The New York State Department of Environmental Conservation (DEC) has filed an administrative complaint seeking $112,500 in fines — the maximum amount allowed by law — against U.S. Energy Development Corp. for water quality violations that allegedly occurred during drilling activities in Pennsylvania and affected Yeager Brook in Cattaraugus County, NY.

DEC said it would also require Getzville, NY-based U.S. Energy to install appropriate stormwater and erosion controls to prevent future water quality impacts in New York, and is seeking an additional $75,000 in penalties against the company for failing to comply with two previous consent orders for similar violations in 2010.

“This enforcement action should provide a strong deterrent to other oil and gas well operators in New York and neighboring states whose operations impact New York’s natural resources,” said DEC Deputy Commissioner Steven Russo. “We will not allow U.S. Energy’s actions in Pennsylvania to negatively impact New York’s waters.”

According to DEC’s complaint, during heavy rains in September, December and again this month “significant amounts of sediment from U.S. Energy’s mining roads and well pads in Pennsylvania’s Allegheny National Forest washed into nearby waterways, resulting in severe turbidity in the waters of Yeager Brook within Allegany State Park.”

An investigation by the New York State Office of Parks, Recreation and Historic Preservation “found U.S. Energy’s upstream mining roads were covered in thick, heavy mud without the appropriate stormwater and erosion controls in place. In each incident, improper or ineffective erosion and sediment controls around a well site or oil and gas road allowed stormwater to run off into Yeager Brook,” resulting in the stream having two to three times the normal level of turbidity, DEC said.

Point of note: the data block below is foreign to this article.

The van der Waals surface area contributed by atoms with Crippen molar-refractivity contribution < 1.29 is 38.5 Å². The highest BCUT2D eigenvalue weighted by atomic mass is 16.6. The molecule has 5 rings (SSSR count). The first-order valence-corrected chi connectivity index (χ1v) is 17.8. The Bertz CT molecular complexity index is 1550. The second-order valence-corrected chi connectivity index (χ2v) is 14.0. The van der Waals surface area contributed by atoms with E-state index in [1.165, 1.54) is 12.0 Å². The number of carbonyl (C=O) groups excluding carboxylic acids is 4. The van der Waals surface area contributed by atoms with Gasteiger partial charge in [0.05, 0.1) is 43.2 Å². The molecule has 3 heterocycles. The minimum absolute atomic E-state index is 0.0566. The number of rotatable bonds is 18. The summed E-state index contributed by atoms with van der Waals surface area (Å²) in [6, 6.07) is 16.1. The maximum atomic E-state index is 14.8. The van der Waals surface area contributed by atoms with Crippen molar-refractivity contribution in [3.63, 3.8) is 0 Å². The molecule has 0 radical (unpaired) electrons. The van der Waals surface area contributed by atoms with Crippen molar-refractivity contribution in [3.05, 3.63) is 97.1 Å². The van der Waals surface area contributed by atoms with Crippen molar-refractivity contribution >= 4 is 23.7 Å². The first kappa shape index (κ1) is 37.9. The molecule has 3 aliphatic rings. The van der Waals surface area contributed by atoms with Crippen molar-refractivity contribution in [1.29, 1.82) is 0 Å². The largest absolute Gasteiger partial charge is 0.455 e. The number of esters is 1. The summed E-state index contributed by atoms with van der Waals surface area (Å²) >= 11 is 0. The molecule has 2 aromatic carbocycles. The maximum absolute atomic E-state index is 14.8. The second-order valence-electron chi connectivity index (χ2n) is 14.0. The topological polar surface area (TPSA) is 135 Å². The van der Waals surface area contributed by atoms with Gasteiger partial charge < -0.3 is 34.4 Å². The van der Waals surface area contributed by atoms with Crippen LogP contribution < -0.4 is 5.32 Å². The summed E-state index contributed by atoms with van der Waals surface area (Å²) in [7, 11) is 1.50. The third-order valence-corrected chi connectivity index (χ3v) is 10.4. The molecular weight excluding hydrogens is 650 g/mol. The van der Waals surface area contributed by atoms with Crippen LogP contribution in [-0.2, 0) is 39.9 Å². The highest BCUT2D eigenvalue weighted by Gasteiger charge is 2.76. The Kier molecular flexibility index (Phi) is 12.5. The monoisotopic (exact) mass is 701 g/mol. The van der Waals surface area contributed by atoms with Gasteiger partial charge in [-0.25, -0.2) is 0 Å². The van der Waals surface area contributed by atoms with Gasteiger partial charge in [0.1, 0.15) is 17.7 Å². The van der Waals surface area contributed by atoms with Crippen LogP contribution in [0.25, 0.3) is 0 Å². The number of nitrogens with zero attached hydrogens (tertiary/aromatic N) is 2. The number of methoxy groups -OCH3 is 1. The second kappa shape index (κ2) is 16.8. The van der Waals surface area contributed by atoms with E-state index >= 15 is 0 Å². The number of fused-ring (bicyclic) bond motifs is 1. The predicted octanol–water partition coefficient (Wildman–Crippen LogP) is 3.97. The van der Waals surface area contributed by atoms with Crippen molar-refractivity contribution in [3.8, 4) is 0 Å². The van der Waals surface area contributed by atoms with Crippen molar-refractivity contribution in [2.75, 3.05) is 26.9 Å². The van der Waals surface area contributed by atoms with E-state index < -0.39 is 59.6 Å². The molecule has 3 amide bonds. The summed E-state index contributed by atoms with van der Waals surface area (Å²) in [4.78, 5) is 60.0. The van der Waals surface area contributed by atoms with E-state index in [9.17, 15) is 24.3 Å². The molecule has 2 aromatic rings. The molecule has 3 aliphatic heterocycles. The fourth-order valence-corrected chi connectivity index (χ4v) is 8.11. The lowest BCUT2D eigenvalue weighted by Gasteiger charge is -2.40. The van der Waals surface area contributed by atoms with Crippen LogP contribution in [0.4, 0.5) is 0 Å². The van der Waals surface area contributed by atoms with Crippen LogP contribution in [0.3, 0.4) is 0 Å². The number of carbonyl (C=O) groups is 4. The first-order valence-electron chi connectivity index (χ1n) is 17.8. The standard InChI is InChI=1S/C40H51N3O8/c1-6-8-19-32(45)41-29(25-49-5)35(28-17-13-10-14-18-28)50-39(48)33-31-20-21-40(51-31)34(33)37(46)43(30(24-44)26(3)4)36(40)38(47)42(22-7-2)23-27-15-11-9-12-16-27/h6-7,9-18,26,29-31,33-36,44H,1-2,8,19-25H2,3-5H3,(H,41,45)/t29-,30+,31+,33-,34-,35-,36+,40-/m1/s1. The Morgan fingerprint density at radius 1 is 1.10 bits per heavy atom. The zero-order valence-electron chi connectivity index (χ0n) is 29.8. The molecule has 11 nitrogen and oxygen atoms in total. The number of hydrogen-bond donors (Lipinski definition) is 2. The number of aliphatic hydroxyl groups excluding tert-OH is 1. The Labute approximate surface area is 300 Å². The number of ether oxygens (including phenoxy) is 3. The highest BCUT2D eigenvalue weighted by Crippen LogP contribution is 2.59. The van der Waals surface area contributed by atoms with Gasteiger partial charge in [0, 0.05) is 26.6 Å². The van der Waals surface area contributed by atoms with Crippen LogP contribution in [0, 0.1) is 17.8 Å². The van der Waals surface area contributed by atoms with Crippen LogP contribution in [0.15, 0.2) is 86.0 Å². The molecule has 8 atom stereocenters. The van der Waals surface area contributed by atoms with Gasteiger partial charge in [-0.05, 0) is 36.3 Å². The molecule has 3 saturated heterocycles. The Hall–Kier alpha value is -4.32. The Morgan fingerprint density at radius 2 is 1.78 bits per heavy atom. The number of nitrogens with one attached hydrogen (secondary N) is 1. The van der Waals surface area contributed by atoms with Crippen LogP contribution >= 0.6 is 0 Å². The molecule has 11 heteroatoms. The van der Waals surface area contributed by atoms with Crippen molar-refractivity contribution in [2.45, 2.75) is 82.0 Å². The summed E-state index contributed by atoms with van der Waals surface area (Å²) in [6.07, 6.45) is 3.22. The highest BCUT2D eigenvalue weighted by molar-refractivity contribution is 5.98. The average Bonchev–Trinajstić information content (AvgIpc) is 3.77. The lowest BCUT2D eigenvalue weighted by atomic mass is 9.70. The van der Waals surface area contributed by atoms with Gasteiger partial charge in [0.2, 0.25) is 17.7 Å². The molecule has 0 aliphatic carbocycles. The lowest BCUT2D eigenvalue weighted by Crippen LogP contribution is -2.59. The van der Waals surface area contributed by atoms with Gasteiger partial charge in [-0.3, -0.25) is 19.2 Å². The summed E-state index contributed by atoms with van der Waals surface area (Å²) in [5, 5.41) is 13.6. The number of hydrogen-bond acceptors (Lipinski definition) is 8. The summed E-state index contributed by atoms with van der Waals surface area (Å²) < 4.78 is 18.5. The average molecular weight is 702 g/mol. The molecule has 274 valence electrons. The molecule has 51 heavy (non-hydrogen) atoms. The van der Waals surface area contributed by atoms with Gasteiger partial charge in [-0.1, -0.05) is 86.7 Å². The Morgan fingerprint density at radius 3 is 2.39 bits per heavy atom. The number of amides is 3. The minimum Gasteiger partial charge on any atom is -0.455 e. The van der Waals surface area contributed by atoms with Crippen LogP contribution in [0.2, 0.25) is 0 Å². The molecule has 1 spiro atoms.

But the wells “are in Pennsylvania and the company’s operations are regulated there by the [Pennsylvania] Department of Environmental Protection (DEP),” according to U.S. Energy spokesman William Albert. “U.S. Energy is not aware of any issues at the wells in question.”

DEC announced the administrative complaint before U.S. Energy had a chance to respond, Albert said.

“We were told that DEC alerted Pennsylvania’s DEP of its concerns. DEP asked DEC for a meeting to discuss DEC’s concerns for validation, but DEC never responded back to DEP,” he said. “U.S. Energy intends to vigorously defend itself.”

While the U.S. Energy wells are conventional, DEC’s complaint could have repercussions for Marcellus Shale drillers operating in Pennsylvania. New York has been hesitant to develop its shale resources since then-Gov. David Paterson in 2008 ordered the DEC to complete a supplemental general environmental impact statement on hydraulic fracturing (fracking). That order effectively placed a moratorium on drilling horizontal wells in the New York portion of the Marcellus Shale.

Key supporters of shale development in New York say the more liberal regulation of high-volume fracking proposed by DEC is too restrictive and would drive operators to other states (see Shale Daily, Jan. 17).